The Chapter 7 bankruptcy process allows those with average or below-average income and significant personal debt to eliminate some of their financial obligations. The applicant uses their average income, adjusted for certain expenses, to determine if they qualify for Chapter 7 bankruptcy or not.
Also known as liquidation bankruptcy, a Chapter 7 bankruptcy will typically result in a trustee selling off assets that the applicant can’t exempt. The good news is that fewer than one out of every 10 Chapter 7 applicants have any assets sold to repay their creditors as part of the bankruptcy process.
After the liquidation and repayment process, the courts will grant the filer a discharge of the remaining eligible debts that they owe.
Many unsecured debts are eligible for discharge
Secured debts have collateral property attached to them. A mortgage is a kind of secured debt, and a car loan or a credit card with a deposit are also classified as secured debts. Any debt that does not have a deposit or property serving as collateral is likely an unsecured debt. Secured debts are not eligible for a discharge unless someone gives up the collateral property or deposit. However, most unsecured debts are eligible for discharge.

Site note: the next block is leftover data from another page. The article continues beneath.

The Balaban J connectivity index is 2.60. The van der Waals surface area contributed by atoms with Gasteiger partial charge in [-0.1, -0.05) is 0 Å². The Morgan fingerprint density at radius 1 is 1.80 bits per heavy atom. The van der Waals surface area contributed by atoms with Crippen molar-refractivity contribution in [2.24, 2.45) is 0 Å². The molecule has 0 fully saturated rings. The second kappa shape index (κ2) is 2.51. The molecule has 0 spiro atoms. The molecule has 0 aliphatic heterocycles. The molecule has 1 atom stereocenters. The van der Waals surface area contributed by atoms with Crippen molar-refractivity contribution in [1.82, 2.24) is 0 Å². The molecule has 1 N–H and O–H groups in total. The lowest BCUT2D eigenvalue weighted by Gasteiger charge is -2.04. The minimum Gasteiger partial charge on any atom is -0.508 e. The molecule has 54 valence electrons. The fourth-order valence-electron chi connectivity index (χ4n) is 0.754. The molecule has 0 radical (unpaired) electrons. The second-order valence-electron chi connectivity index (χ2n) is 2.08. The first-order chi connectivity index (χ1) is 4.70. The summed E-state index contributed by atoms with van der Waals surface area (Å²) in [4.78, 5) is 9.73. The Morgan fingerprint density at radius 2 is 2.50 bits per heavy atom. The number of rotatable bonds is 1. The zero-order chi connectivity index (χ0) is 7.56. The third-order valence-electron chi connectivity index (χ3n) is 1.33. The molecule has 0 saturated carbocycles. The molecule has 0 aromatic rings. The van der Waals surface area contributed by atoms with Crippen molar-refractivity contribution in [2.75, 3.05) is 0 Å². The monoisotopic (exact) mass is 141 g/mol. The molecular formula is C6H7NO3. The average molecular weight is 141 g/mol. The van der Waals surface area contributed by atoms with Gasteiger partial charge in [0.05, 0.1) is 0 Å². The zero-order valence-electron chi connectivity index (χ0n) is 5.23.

The most common unsecured debts that people seek to discharge in bankruptcy proceedings include credit card balances and medical debt. Personal loans and many other financial products may fall under the umbrella of unsecured debts. However, not all unsecured debt is eligible for discharge in bankruptcy proceedings.
What kinds of debts are not dischargeable?
Federal bankruptcy laws prevent people from discharging certain kinds of debt. Student loan debt, for example, is unsecured debt that is very difficult to discharge in most cases. Debts related to child support, alimony/spousal maintenance or court judgments are also typically difficult, if not impossible, to discharge. There are also a lot of rules that apply to tax-related debt.
Given that most people find themselves struggling with medical debt or credit card debt prior to bankruptcy, the accounts that a filer can discharge will likely be sufficient to help them regain control over their household budget and prevent aggressive collection efforts, like creditor lawsuits.
Creating a list of your financial obligations can help you determine if Chapter 7 bankruptcy and the discharge it offers would be an appropriate solution for you. You can also have a legal professional look over this list to give you access to a reputable second opinion.